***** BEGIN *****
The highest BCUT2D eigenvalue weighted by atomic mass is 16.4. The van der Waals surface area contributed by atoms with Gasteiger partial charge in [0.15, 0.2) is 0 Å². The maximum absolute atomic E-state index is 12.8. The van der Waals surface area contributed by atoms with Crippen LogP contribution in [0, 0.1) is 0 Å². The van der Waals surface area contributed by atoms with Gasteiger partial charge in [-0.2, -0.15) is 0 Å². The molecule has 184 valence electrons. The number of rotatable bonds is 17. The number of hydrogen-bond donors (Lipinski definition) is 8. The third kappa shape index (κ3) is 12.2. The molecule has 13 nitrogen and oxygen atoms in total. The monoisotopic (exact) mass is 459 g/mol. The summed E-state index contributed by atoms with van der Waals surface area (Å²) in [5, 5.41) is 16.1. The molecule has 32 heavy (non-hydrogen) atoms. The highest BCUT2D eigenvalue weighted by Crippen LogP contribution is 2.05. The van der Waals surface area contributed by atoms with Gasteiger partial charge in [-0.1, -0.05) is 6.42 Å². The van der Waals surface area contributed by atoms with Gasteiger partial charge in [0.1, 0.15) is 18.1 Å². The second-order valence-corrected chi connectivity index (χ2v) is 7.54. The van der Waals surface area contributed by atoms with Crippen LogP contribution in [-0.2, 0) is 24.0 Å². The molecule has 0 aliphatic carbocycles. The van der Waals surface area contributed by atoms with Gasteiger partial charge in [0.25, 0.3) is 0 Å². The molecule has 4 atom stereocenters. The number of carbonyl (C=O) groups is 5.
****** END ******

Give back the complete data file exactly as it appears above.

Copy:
The highest BCUT2D eigenvalue weighted by atomic mass is 16.4. The van der Waals surface area contributed by atoms with Gasteiger partial charge in [0.15, 0.2) is 0 Å². The maximum absolute atomic E-state index is 12.8. The van der Waals surface area contributed by atoms with Crippen LogP contribution in [0, 0.1) is 0 Å². The van der Waals surface area contributed by atoms with Gasteiger partial charge in [-0.2, -0.15) is 0 Å². The molecule has 184 valence electrons. The number of rotatable bonds is 17. The number of hydrogen-bond donors (Lipinski definition) is 8. The third kappa shape index (κ3) is 12.2. The molecule has 13 nitrogen and oxygen atoms in total. The monoisotopic (exact) mass is 459 g/mol. The summed E-state index contributed by atoms with van der Waals surface area (Å²) in [5, 5.41) is 16.1. The molecule has 32 heavy (non-hydrogen) atoms. The highest BCUT2D eigenvalue weighted by Crippen LogP contribution is 2.05. The van der Waals surface area contributed by atoms with Gasteiger partial charge in [-0.1, -0.05) is 6.42 Å². The van der Waals surface area contributed by atoms with Gasteiger partial charge in [0.1, 0.15) is 18.1 Å². The second-order valence-corrected chi connectivity index (χ2v) is 7.54. The van der Waals surface area contributed by atoms with Crippen LogP contribution in [-0.2, 0) is 24.0 Å². The molecule has 0 aliphatic carbocycles. The van der Waals surface area contributed by atoms with Gasteiger partial charge in [0.25, 0.3) is 0 Å². The molecule has 4 atom stereocenters. The number of carbonyl (C=O) groups is 5.